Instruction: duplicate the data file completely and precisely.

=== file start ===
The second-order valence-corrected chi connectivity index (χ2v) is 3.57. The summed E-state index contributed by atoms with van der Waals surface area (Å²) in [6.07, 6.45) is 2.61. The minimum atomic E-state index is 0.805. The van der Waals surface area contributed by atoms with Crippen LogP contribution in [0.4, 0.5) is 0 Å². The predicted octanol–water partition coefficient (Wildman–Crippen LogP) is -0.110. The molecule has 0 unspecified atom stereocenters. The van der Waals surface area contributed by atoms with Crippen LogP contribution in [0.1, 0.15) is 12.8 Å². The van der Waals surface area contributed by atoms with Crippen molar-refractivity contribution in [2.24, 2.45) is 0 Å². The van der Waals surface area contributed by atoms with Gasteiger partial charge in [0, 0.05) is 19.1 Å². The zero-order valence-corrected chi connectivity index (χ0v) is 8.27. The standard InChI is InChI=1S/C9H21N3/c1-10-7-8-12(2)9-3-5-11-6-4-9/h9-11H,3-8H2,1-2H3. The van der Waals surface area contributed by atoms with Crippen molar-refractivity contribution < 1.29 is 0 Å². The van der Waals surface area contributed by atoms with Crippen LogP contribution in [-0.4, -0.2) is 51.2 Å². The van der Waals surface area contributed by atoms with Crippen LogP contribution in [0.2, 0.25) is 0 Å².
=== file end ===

The second-order valence-corrected chi connectivity index (χ2v) is 3.57. The summed E-state index contributed by atoms with van der Waals surface area (Å²) in [6.07, 6.45) is 2.61. The minimum atomic E-state index is 0.805. The van der Waals surface area contributed by atoms with Crippen LogP contribution in [0.4, 0.5) is 0 Å². The predicted octanol–water partition coefficient (Wildman–Crippen LogP) is -0.110. The molecule has 0 unspecified atom stereocenters. The van der Waals surface area contributed by atoms with Crippen LogP contribution in [0.1, 0.15) is 12.8 Å². The van der Waals surface area contributed by atoms with Crippen molar-refractivity contribution in [2.24, 2.45) is 0 Å². The van der Waals surface area contributed by atoms with Gasteiger partial charge in [0, 0.05) is 19.1 Å². The zero-order valence-corrected chi connectivity index (χ0v) is 8.27. The standard InChI is InChI=1S/C9H21N3/c1-10-7-8-12(2)9-3-5-11-6-4-9/h9-11H,3-8H2,1-2H3. The van der Waals surface area contributed by atoms with Crippen molar-refractivity contribution < 1.29 is 0 Å². The van der Waals surface area contributed by atoms with Crippen LogP contribution in [-0.4, -0.2) is 51.2 Å². The van der Waals surface area contributed by atoms with Crippen LogP contribution in [0.2, 0.25) is 0 Å².